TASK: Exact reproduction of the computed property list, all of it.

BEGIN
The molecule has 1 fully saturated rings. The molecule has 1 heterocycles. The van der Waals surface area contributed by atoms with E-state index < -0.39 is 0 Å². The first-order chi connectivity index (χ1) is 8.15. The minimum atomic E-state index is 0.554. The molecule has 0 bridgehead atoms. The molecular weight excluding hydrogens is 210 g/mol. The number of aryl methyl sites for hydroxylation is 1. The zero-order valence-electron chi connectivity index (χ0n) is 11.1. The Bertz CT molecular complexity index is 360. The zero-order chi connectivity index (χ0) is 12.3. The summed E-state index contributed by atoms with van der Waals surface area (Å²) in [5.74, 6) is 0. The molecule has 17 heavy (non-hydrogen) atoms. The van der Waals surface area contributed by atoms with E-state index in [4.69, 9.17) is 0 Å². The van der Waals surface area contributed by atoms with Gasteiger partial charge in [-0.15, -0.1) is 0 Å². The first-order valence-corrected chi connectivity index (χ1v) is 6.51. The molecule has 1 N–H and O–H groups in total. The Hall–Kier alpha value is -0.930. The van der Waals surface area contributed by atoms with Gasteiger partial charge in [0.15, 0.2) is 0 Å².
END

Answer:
The molecule has 1 fully saturated rings. The molecule has 1 heterocycles. The van der Waals surface area contributed by atoms with E-state index < -0.39 is 0 Å². The first-order chi connectivity index (χ1) is 8.15. The minimum atomic E-state index is 0.554. The molecule has 0 bridgehead atoms. The molecular weight excluding hydrogens is 210 g/mol. The number of aryl methyl sites for hydroxylation is 1. The zero-order valence-electron chi connectivity index (χ0n) is 11.1. The Bertz CT molecular complexity index is 360. The zero-order chi connectivity index (χ0) is 12.3. The summed E-state index contributed by atoms with van der Waals surface area (Å²) in [5.74, 6) is 0. The molecule has 17 heavy (non-hydrogen) atoms. The van der Waals surface area contributed by atoms with E-state index in [4.69, 9.17) is 0 Å². The van der Waals surface area contributed by atoms with Gasteiger partial charge in [-0.15, -0.1) is 0 Å². The first-order valence-corrected chi connectivity index (χ1v) is 6.51. The molecule has 1 N–H and O–H groups in total. The Hall–Kier alpha value is -0.930. The van der Waals surface area contributed by atoms with Gasteiger partial charge in [0.15, 0.2) is 0 Å².